14. Has anyone showed you the quick way to change the string on your bars. Don't take your bars off when you restring them. Change them before they break and sew the new string to the old string with STRONG thread. Then move to the other side and pull the string the old string out and the new string in. Now restringing your instrument takes about 6 minutes instead of 30 for each set. (Keep an eye out, I'm going to make a video of this!)
13. Learn how to restring your mallets. Don't worry about making them look nice. If you become a professional jazz vibe player you'll be poor so why pay 60 bucks every few months for new mallets. If you're not wearing out your mallets, something is seriously wrong. BTW - many companies will restring your mallets, if you're too lazy. So if the yarn is gone and [the balls and shaft] are still good (why does that sound so stupid) then see if the company will restring them. You'll save money.
14. All in all this is an incredibly wonderful instrument to play jazz on. If it's a lead instrument like a sax, it cuts through (with the right mallets) and has a very uniquie and well received sound. If you're using it as a chordal and lead instrument, chord playing the instrument is a refreshing change to the full piano or guitar sound. Comping on the vibes gives an ensemble a new and unique sound that most other musicians like soloing on top of.
15. Consistency: Practicing 4 hours on Tuesday and 3 on Saturday is no where as good at practicing an hour a day. If your goal is to just 'get through' your lesson then ok, that might work. But if your goal is to be great, practice 4 hours every day!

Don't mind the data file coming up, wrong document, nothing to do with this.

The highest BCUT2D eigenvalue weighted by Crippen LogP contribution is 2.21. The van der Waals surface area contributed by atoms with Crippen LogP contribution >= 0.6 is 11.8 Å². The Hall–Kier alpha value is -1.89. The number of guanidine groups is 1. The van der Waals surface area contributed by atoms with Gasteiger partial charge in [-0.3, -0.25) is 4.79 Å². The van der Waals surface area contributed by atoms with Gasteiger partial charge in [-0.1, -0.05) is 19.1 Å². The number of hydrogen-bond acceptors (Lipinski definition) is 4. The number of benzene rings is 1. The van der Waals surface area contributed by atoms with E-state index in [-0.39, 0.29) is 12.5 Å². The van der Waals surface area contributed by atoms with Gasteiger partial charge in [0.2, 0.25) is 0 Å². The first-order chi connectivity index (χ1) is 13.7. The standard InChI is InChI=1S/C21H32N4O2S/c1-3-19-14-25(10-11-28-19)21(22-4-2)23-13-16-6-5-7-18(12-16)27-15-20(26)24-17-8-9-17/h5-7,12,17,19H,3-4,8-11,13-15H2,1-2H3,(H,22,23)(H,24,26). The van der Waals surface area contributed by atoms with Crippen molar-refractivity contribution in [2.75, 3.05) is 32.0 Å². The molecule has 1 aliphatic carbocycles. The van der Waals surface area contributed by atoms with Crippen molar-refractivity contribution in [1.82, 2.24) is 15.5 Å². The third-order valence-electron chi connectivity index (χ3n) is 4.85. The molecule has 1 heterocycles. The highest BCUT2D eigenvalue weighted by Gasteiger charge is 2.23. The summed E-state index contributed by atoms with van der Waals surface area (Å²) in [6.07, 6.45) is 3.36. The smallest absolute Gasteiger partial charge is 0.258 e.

16. Singing: Sing your solos and start today. Singing is a magic potion for improvisation. If you can sing it you WILL eventually play it. Think you're a good soloist? Put on music minus one cds and sing the solos. If you've never done it before you're probably in for a shock. However work on it, in a month or 2 you'll see a big difference in both you're singing and you're playing. I'm not saying sing the words, I'm saying sing your solos.
17. Learn Piano: All the great musicians I've seen come through and give workshops at the University of the Arts where I teach can sit at the piano and play pretty good. Piano is where you learn about harmony. I've learned way more about harmony, chords and soloing on the piano than on the vibes. The piano is the whole orchestra and it's where all the great people study. REMEMBER ALL THE GREAT MUSICIANS CAN PLAY PIANO.
18. Bet some of your teachers already told you this one. When working on your voicings, remember you have only four mallets, when you get to 5 note voicings, let the root go first, then the fifth. Alway keep the 3rd and the seventh.
19. Did anyone every tell you who makes the most mallets in the whole world? Who makes more mallets than anyone else? Mike Balter.
Anything to add? Disagree with anything?